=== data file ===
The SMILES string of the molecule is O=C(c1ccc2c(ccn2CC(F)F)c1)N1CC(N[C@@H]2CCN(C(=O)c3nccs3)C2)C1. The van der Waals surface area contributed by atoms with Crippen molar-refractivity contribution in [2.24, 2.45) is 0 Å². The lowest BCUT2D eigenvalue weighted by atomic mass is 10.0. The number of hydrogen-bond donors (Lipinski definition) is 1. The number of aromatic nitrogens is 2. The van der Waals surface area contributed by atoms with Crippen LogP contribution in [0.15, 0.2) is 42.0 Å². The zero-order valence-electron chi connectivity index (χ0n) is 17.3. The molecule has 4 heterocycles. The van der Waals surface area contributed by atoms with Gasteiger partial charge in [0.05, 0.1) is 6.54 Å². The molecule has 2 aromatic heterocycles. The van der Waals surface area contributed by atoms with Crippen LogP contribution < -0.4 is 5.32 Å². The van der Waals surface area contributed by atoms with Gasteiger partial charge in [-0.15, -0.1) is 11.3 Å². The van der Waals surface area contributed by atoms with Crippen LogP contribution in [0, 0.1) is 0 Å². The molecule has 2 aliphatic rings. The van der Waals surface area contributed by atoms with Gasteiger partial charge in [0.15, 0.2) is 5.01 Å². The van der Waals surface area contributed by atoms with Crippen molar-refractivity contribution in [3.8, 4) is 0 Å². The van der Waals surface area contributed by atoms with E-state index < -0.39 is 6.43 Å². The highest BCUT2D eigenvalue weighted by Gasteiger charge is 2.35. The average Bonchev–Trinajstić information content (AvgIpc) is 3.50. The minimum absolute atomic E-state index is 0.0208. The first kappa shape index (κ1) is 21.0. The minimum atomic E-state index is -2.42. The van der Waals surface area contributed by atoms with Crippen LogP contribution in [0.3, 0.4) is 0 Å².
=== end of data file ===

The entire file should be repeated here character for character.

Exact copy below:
The SMILES string of the molecule is O=C(c1ccc2c(ccn2CC(F)F)c1)N1CC(N[C@@H]2CCN(C(=O)c3nccs3)C2)C1. The van der Waals surface area contributed by atoms with Crippen molar-refractivity contribution in [2.24, 2.45) is 0 Å². The lowest BCUT2D eigenvalue weighted by atomic mass is 10.0. The number of hydrogen-bond donors (Lipinski definition) is 1. The number of aromatic nitrogens is 2. The van der Waals surface area contributed by atoms with Crippen LogP contribution in [0.15, 0.2) is 42.0 Å². The zero-order valence-electron chi connectivity index (χ0n) is 17.3. The molecule has 4 heterocycles. The van der Waals surface area contributed by atoms with Gasteiger partial charge in [0.05, 0.1) is 6.54 Å². The molecule has 2 aromatic heterocycles. The van der Waals surface area contributed by atoms with Crippen LogP contribution < -0.4 is 5.32 Å². The van der Waals surface area contributed by atoms with Gasteiger partial charge in [-0.15, -0.1) is 11.3 Å². The van der Waals surface area contributed by atoms with Crippen LogP contribution in [0, 0.1) is 0 Å². The molecule has 2 aliphatic rings. The van der Waals surface area contributed by atoms with Gasteiger partial charge in [0.15, 0.2) is 5.01 Å². The van der Waals surface area contributed by atoms with Crippen molar-refractivity contribution in [3.8, 4) is 0 Å². The van der Waals surface area contributed by atoms with E-state index < -0.39 is 6.43 Å². The highest BCUT2D eigenvalue weighted by Gasteiger charge is 2.35. The average Bonchev–Trinajstić information content (AvgIpc) is 3.50. The minimum absolute atomic E-state index is 0.0208. The first kappa shape index (κ1) is 21.0. The minimum atomic E-state index is -2.42. The van der Waals surface area contributed by atoms with Crippen LogP contribution in [0.3, 0.4) is 0 Å².